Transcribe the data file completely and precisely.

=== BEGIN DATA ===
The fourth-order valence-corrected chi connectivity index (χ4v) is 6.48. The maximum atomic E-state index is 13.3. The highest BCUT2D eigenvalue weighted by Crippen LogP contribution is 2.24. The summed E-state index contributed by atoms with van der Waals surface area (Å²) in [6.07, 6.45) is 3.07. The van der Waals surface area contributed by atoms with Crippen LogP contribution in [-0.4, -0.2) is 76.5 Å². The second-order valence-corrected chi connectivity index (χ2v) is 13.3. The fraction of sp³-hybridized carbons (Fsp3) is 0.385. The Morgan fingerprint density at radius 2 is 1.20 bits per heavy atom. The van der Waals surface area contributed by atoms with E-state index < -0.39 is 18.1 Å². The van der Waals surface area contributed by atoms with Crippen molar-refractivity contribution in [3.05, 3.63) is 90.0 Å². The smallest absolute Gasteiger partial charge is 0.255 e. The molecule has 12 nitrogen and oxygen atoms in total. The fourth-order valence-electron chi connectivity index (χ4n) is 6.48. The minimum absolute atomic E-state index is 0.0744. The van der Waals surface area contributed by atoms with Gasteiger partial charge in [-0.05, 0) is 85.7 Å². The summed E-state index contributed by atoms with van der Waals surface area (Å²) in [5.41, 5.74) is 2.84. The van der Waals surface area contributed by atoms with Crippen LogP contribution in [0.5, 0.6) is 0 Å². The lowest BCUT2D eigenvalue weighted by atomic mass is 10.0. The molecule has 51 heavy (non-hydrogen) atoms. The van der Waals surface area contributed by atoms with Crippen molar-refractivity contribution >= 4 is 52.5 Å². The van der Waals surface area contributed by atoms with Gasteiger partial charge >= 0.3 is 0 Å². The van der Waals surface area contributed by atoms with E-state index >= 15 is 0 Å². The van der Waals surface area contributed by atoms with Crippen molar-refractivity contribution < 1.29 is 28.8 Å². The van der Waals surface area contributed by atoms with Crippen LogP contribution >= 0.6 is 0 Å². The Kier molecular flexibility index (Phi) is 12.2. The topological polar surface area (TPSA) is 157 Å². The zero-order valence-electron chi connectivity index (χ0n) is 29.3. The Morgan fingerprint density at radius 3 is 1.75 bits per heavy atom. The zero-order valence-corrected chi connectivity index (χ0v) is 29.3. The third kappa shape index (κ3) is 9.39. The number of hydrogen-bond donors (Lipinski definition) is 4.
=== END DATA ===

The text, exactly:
The fourth-order valence-corrected chi connectivity index (χ4v) is 6.48. The maximum atomic E-state index is 13.3. The highest BCUT2D eigenvalue weighted by Crippen LogP contribution is 2.24. The summed E-state index contributed by atoms with van der Waals surface area (Å²) in [6.07, 6.45) is 3.07. The van der Waals surface area contributed by atoms with Crippen LogP contribution in [-0.4, -0.2) is 76.5 Å². The second-order valence-corrected chi connectivity index (χ2v) is 13.3. The fraction of sp³-hybridized carbons (Fsp3) is 0.385. The Morgan fingerprint density at radius 2 is 1.20 bits per heavy atom. The van der Waals surface area contributed by atoms with E-state index < -0.39 is 18.1 Å². The van der Waals surface area contributed by atoms with Crippen molar-refractivity contribution in [3.05, 3.63) is 90.0 Å². The smallest absolute Gasteiger partial charge is 0.255 e. The molecule has 12 nitrogen and oxygen atoms in total. The fourth-order valence-electron chi connectivity index (χ4n) is 6.48. The minimum absolute atomic E-state index is 0.0744. The van der Waals surface area contributed by atoms with Gasteiger partial charge in [-0.05, 0) is 85.7 Å². The summed E-state index contributed by atoms with van der Waals surface area (Å²) in [5.41, 5.74) is 2.84. The van der Waals surface area contributed by atoms with Crippen LogP contribution in [0.5, 0.6) is 0 Å². The lowest BCUT2D eigenvalue weighted by atomic mass is 10.0. The molecule has 51 heavy (non-hydrogen) atoms. The van der Waals surface area contributed by atoms with Crippen molar-refractivity contribution >= 4 is 52.5 Å². The van der Waals surface area contributed by atoms with Gasteiger partial charge >= 0.3 is 0 Å². The van der Waals surface area contributed by atoms with E-state index >= 15 is 0 Å². The van der Waals surface area contributed by atoms with Crippen molar-refractivity contribution < 1.29 is 28.8 Å². The van der Waals surface area contributed by atoms with Crippen LogP contribution >= 0.6 is 0 Å². The Kier molecular flexibility index (Phi) is 12.2. The topological polar surface area (TPSA) is 157 Å². The zero-order valence-electron chi connectivity index (χ0n) is 29.3. The Morgan fingerprint density at radius 3 is 1.75 bits per heavy atom. The zero-order valence-corrected chi connectivity index (χ0v) is 29.3. The third kappa shape index (κ3) is 9.39. The number of hydrogen-bond donors (Lipinski definition) is 4.